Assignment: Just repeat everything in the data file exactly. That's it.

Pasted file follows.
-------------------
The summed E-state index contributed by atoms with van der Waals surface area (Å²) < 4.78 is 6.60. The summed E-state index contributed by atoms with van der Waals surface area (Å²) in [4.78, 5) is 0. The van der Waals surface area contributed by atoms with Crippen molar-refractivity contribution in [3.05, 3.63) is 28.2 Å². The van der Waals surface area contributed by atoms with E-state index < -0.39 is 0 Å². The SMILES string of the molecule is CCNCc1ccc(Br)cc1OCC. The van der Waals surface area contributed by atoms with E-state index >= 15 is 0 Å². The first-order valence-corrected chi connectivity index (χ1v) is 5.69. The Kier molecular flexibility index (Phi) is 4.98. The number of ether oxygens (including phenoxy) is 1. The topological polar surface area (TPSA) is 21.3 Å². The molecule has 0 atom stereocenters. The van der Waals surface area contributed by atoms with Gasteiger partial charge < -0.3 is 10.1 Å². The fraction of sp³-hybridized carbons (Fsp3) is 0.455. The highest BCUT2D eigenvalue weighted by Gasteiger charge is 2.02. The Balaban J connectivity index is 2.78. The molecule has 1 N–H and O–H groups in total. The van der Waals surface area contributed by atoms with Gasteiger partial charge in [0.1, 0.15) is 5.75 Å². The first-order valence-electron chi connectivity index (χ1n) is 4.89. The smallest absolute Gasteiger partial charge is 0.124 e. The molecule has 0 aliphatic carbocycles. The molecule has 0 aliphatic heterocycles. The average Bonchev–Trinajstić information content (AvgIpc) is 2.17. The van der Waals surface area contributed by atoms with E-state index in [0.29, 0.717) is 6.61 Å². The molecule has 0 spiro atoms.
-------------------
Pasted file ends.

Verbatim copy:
The summed E-state index contributed by atoms with van der Waals surface area (Å²) < 4.78 is 6.60. The summed E-state index contributed by atoms with van der Waals surface area (Å²) in [4.78, 5) is 0. The van der Waals surface area contributed by atoms with Crippen molar-refractivity contribution in [3.05, 3.63) is 28.2 Å². The van der Waals surface area contributed by atoms with E-state index < -0.39 is 0 Å². The SMILES string of the molecule is CCNCc1ccc(Br)cc1OCC. The van der Waals surface area contributed by atoms with E-state index >= 15 is 0 Å². The first-order valence-corrected chi connectivity index (χ1v) is 5.69. The Kier molecular flexibility index (Phi) is 4.98. The number of ether oxygens (including phenoxy) is 1. The topological polar surface area (TPSA) is 21.3 Å². The molecule has 0 atom stereocenters. The van der Waals surface area contributed by atoms with Gasteiger partial charge < -0.3 is 10.1 Å². The fraction of sp³-hybridized carbons (Fsp3) is 0.455. The highest BCUT2D eigenvalue weighted by Gasteiger charge is 2.02. The Balaban J connectivity index is 2.78. The molecule has 1 N–H and O–H groups in total. The van der Waals surface area contributed by atoms with Gasteiger partial charge in [0.1, 0.15) is 5.75 Å². The first-order valence-electron chi connectivity index (χ1n) is 4.89. The smallest absolute Gasteiger partial charge is 0.124 e. The molecule has 0 aliphatic carbocycles. The molecule has 0 aliphatic heterocycles. The average Bonchev–Trinajstić information content (AvgIpc) is 2.17. The van der Waals surface area contributed by atoms with E-state index in [0.29, 0.717) is 6.61 Å². The molecule has 0 spiro atoms.